A study has found that artificial intelligence (AI) is well-placed to be used in synthetic biology to automatically design new DNA sequences with specific desirable qualities.

Synthetic biology brings together disciplines including biology, chemistry, computer science and engineering with the aim of redesigning and creating biological components that do not yet exist in the natural world.

The findings, published in leading genomics journal Nature Genetics, suggests that AI could be used to predict changes in DNA sequences crucial in medical diagnosis, vaccine development and medical diagnostics.

Analysing genomes are typically done in the lab at a comparatively smaller scale.

By using deep learning techniques, AI is able to spot patterns in large volumes of data that humans would find near on impossible to process.

This makes AI-driven predictions a much cheaper and quicker alternative for genomic research.

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By GlobalData

“Potentially game-changing” for synthetic biology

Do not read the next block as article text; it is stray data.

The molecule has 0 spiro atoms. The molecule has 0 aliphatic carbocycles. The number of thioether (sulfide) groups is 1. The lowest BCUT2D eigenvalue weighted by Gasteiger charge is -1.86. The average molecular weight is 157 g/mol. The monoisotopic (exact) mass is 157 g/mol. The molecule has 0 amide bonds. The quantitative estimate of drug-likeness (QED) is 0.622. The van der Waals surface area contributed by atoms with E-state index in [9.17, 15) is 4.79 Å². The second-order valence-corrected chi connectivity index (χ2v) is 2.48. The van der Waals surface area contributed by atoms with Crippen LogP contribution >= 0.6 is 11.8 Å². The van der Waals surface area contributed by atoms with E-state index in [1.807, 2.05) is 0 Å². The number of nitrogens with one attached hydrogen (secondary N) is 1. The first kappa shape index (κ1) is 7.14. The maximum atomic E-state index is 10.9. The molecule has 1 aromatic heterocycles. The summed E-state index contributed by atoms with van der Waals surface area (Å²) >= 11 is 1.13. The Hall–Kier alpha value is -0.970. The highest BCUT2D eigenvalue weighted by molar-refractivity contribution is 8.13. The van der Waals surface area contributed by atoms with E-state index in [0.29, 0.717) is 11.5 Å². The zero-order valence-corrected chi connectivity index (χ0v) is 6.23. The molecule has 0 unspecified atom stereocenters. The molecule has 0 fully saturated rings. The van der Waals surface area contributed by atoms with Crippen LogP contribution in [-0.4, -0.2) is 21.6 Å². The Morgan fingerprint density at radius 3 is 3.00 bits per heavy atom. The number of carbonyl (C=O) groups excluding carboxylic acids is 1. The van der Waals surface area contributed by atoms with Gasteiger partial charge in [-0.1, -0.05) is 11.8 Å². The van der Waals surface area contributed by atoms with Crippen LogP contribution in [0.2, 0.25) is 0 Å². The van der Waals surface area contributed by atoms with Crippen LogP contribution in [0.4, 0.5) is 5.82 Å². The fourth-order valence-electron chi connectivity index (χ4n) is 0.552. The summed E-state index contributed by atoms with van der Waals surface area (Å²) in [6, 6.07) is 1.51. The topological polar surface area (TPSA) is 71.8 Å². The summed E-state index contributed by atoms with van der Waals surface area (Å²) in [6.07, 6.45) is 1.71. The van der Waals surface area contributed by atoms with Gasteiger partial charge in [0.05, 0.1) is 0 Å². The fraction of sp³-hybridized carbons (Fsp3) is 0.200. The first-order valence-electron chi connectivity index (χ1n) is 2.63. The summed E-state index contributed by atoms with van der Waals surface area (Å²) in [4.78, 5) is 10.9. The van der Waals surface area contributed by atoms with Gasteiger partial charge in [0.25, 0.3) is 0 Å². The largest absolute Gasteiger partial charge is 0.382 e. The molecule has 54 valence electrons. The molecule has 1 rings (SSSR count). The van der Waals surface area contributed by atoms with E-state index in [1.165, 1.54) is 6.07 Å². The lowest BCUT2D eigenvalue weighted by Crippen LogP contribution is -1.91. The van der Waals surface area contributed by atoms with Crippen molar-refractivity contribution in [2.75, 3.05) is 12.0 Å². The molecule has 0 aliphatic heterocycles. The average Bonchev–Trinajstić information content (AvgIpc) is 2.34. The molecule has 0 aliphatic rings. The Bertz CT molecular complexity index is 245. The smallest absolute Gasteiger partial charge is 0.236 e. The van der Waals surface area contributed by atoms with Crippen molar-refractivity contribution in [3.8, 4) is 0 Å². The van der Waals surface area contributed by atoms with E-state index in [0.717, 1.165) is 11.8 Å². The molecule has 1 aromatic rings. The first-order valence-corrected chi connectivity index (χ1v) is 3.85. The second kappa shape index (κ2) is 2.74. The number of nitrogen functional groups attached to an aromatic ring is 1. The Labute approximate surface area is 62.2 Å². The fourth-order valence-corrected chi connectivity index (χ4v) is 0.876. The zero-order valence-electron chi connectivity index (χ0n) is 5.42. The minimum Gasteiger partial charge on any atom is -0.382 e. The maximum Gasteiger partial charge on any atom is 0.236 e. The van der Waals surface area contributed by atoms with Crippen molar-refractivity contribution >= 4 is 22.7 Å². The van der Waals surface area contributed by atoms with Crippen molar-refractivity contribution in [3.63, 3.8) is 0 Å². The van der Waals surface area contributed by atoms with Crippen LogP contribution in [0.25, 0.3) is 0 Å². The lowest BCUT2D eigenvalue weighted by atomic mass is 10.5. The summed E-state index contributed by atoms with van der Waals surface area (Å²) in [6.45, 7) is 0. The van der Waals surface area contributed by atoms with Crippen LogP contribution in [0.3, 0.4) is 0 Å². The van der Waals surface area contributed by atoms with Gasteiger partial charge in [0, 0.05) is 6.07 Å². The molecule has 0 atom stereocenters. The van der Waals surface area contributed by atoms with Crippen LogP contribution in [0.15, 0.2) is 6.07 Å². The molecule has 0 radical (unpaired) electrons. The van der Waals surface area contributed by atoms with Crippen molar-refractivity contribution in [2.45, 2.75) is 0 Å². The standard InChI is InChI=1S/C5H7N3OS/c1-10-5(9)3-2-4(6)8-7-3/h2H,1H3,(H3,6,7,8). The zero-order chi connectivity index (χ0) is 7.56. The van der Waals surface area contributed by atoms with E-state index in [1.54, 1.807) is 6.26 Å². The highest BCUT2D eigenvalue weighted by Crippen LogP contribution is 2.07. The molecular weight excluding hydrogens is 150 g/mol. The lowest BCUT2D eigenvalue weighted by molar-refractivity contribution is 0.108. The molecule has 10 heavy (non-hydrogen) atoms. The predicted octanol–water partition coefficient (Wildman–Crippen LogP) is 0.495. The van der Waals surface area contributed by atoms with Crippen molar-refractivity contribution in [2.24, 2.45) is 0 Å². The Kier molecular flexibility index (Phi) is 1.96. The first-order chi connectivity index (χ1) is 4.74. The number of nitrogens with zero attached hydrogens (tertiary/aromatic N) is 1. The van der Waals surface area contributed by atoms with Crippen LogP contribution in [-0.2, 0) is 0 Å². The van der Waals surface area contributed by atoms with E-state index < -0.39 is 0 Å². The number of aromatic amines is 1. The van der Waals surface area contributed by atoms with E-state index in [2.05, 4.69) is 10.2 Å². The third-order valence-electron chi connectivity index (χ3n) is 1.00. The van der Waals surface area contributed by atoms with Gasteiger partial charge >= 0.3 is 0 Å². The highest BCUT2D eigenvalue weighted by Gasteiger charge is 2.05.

Co-author Mikael Huss, data scientist at AI-firm Peltarion and professor at the Karolinska Institutet in Sweden, said, “In genomics, researchers need to understand the effects of changing a piece of DNA, especially when multiple changes are done.

“Traditionally this is done with lab experiments, but evaluating all possible changes is both costly and time-consuming.”

“As work reviewed in this paper shows, deep learning based AI methods could in many cases be used to predict effects of changing DNA much faster and at much lower cost.

“For instance, if you want to create a new antimicrobial drug, you can use AI techniques to synthesize a novel compound with specifically desired properties.

“This is potentially game-changing.”

In addition to Huss, the paper was co-authored by James Zou of the Stanford University School of Medicine and the Chan-Zuckerberg Biohub, Abubakar Abid of the Stanford School of Medicine and Ali Torkamani, Pejman Mohammadi and Amalio Telenti, from the Scripps Research Institute.

Read more: AI is exploding into healthcare — here’s how it’s being used